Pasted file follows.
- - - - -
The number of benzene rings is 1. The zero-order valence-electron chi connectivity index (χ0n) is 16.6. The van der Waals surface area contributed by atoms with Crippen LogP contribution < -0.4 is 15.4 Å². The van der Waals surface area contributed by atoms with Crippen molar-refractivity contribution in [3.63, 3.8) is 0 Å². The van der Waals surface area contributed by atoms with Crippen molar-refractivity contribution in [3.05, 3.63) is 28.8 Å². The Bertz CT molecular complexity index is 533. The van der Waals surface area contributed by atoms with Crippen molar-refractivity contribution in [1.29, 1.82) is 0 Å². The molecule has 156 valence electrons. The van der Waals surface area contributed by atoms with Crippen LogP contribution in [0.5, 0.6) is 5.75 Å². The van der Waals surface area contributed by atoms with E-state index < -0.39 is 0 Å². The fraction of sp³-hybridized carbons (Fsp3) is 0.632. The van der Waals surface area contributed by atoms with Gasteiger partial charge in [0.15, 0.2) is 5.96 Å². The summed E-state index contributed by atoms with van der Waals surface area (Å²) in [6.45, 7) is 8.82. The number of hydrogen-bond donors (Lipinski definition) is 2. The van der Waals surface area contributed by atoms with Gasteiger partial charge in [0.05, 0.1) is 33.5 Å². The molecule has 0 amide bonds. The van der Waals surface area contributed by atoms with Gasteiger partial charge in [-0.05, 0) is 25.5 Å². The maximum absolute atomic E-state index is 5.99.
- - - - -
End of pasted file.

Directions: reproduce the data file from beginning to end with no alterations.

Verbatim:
The number of benzene rings is 1. The zero-order valence-electron chi connectivity index (χ0n) is 16.6. The van der Waals surface area contributed by atoms with Crippen LogP contribution < -0.4 is 15.4 Å². The van der Waals surface area contributed by atoms with Crippen molar-refractivity contribution in [3.63, 3.8) is 0 Å². The van der Waals surface area contributed by atoms with Crippen molar-refractivity contribution in [3.05, 3.63) is 28.8 Å². The Bertz CT molecular complexity index is 533. The van der Waals surface area contributed by atoms with Crippen molar-refractivity contribution in [1.29, 1.82) is 0 Å². The molecule has 156 valence electrons. The van der Waals surface area contributed by atoms with Crippen LogP contribution in [0.5, 0.6) is 5.75 Å². The van der Waals surface area contributed by atoms with E-state index < -0.39 is 0 Å². The fraction of sp³-hybridized carbons (Fsp3) is 0.632. The van der Waals surface area contributed by atoms with Gasteiger partial charge in [0.15, 0.2) is 5.96 Å². The summed E-state index contributed by atoms with van der Waals surface area (Å²) in [6.45, 7) is 8.82. The number of hydrogen-bond donors (Lipinski definition) is 2. The van der Waals surface area contributed by atoms with Gasteiger partial charge in [0.05, 0.1) is 33.5 Å². The molecule has 0 amide bonds. The van der Waals surface area contributed by atoms with Gasteiger partial charge in [-0.05, 0) is 25.5 Å². The maximum absolute atomic E-state index is 5.99.